Things are happening at the Pleasant Valley Country Club in Connellsville.
And, as a matter of fact, things continue to happen there.
Since Tuffy Shallenberger purchased the club last year, there has seemingly been constant activity on the course, which opened in 1922.
But the centerpiece of much of the activity has been the creation of a new signature hole, an island green on the 17th hole known as Graben Valley. Shallenberger, with the help of Tom Baxter and Doug Goodwin, put nine months work into the construction of this new hole.
“This is the first step to a higher quality golf course. We are just getting started and looking forward to celebrating even more exciting updates and renovations to the course,” said Shallenberger. “Planning, construction and manual labor resulted in one of the area’s only island green complexes.”
As explained by Ken Ivory, director of golf at PV, the nearly eight-acre pond is the centerpiece of the entire project.
“It surrounds 17, creates a peninsula green on No. 14, a ‘loading dock’ tee on 15 and even pokes out into the fairway on the tee shot on 7,” he said.
The island green on 17 creates a great dilemma with the tee shot on that hole. It’s either a forced carry of at least 250 yards to clear a creek, leaving an approach shot of 100 yards to the green or a layup off the tee, leaving 180-190 yards to the island green encircled by pot bunkers.
On the scorecard, No. 17 measures 372 yards for men and 221 yards for women.
Additional renovations at PV include paved cart paths, more bunkers and tee box updates. Carts equipped with GPS have also been added.
The clubhouse features a fully stocked pro shop, large ballroom for private parties, two restaurants serving cocktails and American cuisine, two state-of-the-art golf simulators and an outdoor patio with gas fire pit.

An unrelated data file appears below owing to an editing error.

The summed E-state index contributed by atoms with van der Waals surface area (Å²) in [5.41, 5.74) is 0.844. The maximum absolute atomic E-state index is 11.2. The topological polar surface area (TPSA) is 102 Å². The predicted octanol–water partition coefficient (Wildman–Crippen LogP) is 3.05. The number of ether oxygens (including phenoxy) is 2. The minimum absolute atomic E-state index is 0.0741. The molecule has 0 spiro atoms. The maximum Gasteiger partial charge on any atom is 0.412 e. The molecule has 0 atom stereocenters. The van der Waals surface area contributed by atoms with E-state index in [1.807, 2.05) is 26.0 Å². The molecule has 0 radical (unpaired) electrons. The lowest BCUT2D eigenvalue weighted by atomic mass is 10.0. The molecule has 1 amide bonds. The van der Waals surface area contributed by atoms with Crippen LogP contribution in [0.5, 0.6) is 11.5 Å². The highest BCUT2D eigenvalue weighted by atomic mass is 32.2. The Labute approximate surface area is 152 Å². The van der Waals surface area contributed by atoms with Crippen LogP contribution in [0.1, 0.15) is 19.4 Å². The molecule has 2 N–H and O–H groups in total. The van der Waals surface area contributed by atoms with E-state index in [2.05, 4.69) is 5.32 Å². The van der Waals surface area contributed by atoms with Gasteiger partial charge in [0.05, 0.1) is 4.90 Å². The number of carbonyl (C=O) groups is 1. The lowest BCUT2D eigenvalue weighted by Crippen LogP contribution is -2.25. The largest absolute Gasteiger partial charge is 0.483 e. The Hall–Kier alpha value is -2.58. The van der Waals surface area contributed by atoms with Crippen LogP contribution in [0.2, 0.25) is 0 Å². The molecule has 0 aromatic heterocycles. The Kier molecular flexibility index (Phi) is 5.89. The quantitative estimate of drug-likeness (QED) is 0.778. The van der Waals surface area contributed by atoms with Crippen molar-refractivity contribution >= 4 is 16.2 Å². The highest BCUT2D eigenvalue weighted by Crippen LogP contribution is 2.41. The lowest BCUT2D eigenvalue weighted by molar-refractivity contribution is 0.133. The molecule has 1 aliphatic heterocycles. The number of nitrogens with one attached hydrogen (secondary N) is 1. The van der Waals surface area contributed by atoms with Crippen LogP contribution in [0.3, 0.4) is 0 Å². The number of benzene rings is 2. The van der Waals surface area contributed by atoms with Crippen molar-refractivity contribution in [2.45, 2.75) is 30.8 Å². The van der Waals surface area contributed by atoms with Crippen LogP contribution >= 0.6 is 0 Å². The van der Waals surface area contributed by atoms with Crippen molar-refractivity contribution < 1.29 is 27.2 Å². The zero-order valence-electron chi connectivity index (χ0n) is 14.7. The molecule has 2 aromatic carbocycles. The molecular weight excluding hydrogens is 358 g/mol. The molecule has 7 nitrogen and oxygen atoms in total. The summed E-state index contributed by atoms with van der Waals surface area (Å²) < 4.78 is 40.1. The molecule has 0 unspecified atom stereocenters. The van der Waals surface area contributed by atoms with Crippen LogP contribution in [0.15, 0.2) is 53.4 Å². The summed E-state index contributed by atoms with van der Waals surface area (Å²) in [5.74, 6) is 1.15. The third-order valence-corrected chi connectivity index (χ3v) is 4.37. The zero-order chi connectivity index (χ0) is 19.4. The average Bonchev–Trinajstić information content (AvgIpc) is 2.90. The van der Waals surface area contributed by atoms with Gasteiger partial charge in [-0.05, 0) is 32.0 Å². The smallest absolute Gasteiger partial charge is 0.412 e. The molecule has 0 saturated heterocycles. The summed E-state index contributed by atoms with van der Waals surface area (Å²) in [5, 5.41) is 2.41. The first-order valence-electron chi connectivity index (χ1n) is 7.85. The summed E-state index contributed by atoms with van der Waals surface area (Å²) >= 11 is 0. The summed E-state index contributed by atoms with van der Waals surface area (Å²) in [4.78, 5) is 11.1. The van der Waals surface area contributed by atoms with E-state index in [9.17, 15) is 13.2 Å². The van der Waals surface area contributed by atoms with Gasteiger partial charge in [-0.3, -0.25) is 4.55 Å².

On Aug. 4, a ribbon cutting to celebrate the new hole was held at the club.
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After the impressive performance of Murrysville’s Palmer Jackson in the U.S. Amateur last week (falling one match short of making the semis), this week’s western Pennsylvania golfer in the spotlight is Sean Knapp.
He’s competing in the U.S. Senior Amateur at Old Chatham Golf Club in Durham, N.C. The event started with 36 holes of stroke play Saturday and today to cut the field to 64 players. Six rounds of match play follow starting Monday. Knapp won the U.S. Senior Am in 2017 for his first USGA title.
The championship match is scheduled for Thursday.
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Eleven players who didn’t win a PGA Tour event this season are playing in the Tour Championship at East Lake this weekend. Twenty-two who did are not at East Lake.
Such is the world of the FedEx Cup playoffs.
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Here’s a random thought about the issue that will never go away on the PGA Tour.
One of the reasons that gets little attention in the slow play debate is the size of fields for events. For the most part, it’s 144 players, sometimes as many as 156 and as few as 120.
Cutting down the number of players who compete on a weekly basis would definitely help the problem, but players balk at that, citing the reason that such a decision would decrease playing opportunities for young players.
Perhaps, but if the Korn Ferry Tour was actually more of a developmental tour than a rest home for older players desperate for one more shot at the big time that might be a valid point. Make that tour strictly for young players again, as it was originally designed many years ago.
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Do you have an interesting story about your club or course or an individual who has done something special, let me know? Send your story ideas to email@example.com.
Mike Dudurich is a freelance golf writer and hosts The Golf Show on 93.7 The Fan, Saturday mornings from 7-8 during golf season. Follow Mike on Twitter at @Mike Dudurich.